There was passion, solidarity, big ideas for imagining a better world - everywhere. It was particularly visible and palpable at the Global Youth Strike march and rally. And at the COP26 Coalition’s People’s Summit and Friends of the Earth International workshops where we dived into big topics like intersectional organising. That solidarity was visible too on the streets of Glasgow, during a Toxic Tour of the city organised by Glasgow Calls out Polluters.
It made me realize, more than ever, that another world is possible. We just have to believe it, to organise, to build our people power to the point where we are unstoppable. People lead, politicians follow.
Due to the pandemic many events were streamed online and some were recorded too. This meant that people who couldn’t make it to Glasgow - by choice or by design - still had an opportunity to be inspired by some of the activities and events on the ground! I’d urge you to carve out time to watch some of them back.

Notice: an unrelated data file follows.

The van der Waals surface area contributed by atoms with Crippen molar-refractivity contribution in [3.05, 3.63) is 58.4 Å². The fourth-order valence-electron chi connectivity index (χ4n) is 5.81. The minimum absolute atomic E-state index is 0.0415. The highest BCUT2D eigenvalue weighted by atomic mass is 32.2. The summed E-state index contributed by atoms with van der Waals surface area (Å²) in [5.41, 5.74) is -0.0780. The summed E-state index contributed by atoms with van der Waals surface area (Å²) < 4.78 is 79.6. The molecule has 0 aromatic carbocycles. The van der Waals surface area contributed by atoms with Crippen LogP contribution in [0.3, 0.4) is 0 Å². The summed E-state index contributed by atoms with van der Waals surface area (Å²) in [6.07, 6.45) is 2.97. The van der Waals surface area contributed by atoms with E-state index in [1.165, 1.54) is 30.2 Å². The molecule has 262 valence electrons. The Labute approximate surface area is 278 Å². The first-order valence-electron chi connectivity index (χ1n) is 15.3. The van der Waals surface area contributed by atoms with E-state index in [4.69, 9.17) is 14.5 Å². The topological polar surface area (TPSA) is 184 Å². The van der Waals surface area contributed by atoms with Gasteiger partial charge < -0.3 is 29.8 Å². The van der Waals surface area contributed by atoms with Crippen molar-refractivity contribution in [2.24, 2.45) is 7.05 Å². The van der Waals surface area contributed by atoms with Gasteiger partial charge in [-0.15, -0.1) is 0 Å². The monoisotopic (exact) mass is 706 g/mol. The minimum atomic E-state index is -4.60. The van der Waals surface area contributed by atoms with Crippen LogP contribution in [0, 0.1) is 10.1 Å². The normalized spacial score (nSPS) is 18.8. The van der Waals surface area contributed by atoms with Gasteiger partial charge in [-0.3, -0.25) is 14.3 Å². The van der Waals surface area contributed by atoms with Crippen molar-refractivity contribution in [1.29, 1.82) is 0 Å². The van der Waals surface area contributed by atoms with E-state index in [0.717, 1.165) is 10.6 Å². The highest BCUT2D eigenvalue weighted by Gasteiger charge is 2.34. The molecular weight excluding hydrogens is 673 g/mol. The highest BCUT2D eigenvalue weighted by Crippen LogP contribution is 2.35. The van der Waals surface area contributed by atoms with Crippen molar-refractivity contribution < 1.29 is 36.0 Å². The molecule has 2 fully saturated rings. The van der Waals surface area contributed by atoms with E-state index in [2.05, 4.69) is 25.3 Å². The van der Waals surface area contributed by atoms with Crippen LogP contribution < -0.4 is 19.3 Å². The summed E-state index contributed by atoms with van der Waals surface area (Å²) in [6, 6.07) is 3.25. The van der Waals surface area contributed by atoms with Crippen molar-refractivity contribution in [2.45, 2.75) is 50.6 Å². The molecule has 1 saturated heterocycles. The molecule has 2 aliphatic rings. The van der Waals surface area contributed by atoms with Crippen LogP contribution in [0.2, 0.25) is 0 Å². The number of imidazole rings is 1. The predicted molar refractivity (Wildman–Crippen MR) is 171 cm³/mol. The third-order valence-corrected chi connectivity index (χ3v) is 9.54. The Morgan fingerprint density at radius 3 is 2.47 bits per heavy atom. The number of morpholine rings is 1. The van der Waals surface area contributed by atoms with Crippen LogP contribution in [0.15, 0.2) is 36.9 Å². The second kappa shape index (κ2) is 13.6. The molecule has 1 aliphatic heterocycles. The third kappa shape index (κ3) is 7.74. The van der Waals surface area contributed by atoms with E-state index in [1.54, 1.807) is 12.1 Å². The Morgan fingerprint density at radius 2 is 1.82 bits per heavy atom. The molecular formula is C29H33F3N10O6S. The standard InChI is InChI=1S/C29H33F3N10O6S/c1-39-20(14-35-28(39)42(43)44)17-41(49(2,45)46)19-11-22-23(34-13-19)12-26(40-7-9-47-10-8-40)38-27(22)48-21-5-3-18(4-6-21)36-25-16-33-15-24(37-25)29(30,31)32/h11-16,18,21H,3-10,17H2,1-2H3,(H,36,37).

The digital rally on the Global Day of Action is a good place to start - skip to 11.45 minutes for the indoor talks with better sound quality. The COP26 Coalition has uploaded recordings from some of its other events on its YouTube channel here and I’d draw your attention to the ‘Inside Outside’ daily update videos and the ‘Movement Assemblies’.
There’s a great discussion on how we win a global green new deal here and three amazing “The Time is Now'' panel discussions here, here and here - all packed full with amazing speakers and particularly suitable for watching back! The third Time is Now discussion was especially rich, it featured author and activist Vijay Prashard, ecological economist Julia Steinberg, climate scientist Kevin Anderson, Mitzi Jonelle Tan from Fridays for Future MAPA and one of Africa’s leading climate justice advocates, Nnimmo Bassey.